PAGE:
Remebering the Bataan Death March
A walk that killed thousands. A moment to remember a dark day in history.
On Tuesday, veterans gathered on this Day of Valor at the National Memorial Cemetery of the Pacific at Punchbowl to pay their respects to Filipino and American soldiers who were forced to walk to their deaths.
"We mark this day because so many Filipino and Americans sacrificed their lives," said Philippine Consulate General Julius Torres.
Seventy-one years ago, tens of thousands of soldiers were forced to begin marching 66 miles under brutal conditions, in what became known as the Bataan Death March.
"Seventy-five thousand troops surrendered to the Japanese army and that was the start of the death march," said Torres.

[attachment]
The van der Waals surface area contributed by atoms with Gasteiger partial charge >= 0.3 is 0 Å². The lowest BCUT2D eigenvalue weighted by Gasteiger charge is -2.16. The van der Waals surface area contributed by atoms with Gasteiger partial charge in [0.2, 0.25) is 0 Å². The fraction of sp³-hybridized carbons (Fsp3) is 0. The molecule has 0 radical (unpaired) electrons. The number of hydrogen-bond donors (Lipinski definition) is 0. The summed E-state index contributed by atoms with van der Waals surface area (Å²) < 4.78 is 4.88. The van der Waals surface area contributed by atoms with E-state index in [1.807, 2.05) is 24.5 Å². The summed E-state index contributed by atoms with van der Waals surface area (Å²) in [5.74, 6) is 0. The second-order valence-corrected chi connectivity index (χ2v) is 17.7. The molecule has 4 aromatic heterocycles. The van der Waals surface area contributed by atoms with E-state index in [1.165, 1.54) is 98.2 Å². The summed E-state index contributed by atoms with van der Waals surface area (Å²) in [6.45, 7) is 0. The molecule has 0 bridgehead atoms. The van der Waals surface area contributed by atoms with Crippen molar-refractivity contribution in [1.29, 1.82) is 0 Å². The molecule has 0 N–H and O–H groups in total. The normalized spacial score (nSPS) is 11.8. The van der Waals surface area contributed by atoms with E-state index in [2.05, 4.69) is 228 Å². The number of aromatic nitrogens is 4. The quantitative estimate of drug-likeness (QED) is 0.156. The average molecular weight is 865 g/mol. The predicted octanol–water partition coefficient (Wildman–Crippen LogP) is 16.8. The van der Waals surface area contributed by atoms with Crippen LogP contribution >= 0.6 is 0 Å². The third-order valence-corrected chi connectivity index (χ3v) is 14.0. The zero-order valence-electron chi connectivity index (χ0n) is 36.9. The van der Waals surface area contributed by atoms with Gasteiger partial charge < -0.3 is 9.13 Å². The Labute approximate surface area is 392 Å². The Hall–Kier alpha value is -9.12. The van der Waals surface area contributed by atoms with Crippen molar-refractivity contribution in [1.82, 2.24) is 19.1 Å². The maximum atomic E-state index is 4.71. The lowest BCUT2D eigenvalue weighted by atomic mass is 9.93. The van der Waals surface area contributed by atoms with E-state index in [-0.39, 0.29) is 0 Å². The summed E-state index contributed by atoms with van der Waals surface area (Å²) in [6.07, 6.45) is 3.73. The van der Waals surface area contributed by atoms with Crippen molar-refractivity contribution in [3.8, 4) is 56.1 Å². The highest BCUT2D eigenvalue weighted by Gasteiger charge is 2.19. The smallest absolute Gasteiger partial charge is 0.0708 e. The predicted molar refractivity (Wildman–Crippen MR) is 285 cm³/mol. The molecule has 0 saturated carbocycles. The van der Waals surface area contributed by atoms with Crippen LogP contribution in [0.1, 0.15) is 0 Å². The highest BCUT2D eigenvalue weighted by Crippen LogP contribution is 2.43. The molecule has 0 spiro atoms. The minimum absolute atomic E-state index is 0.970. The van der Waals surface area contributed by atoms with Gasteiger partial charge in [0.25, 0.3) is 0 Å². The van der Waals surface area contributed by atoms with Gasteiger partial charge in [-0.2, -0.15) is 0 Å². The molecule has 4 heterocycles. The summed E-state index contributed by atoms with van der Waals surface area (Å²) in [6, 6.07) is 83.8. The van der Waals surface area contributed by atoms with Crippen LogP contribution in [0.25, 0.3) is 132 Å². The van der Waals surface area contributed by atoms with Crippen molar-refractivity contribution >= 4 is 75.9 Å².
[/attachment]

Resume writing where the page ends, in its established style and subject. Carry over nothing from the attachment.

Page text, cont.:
With little food or water, nearly 10,000 Filipinos and Americans died walking from Bataan to a prisoner of war camp 66 miles to the north.
"They did not yield their spirit and their sacrifices were not in vain," said Lt. Gen. Thomas Conant.
While Sen. Brian Schatz could not attend the ceremony, he introduced a bill that would ensure that Filipino soldiers who fought for the U.S. during World War II are provided full veteran benefits.
"The Filipino Veterans Fairness Act ensures that these brave Filipino soldiers are fully eligible for the veteran benefits that they deserve."
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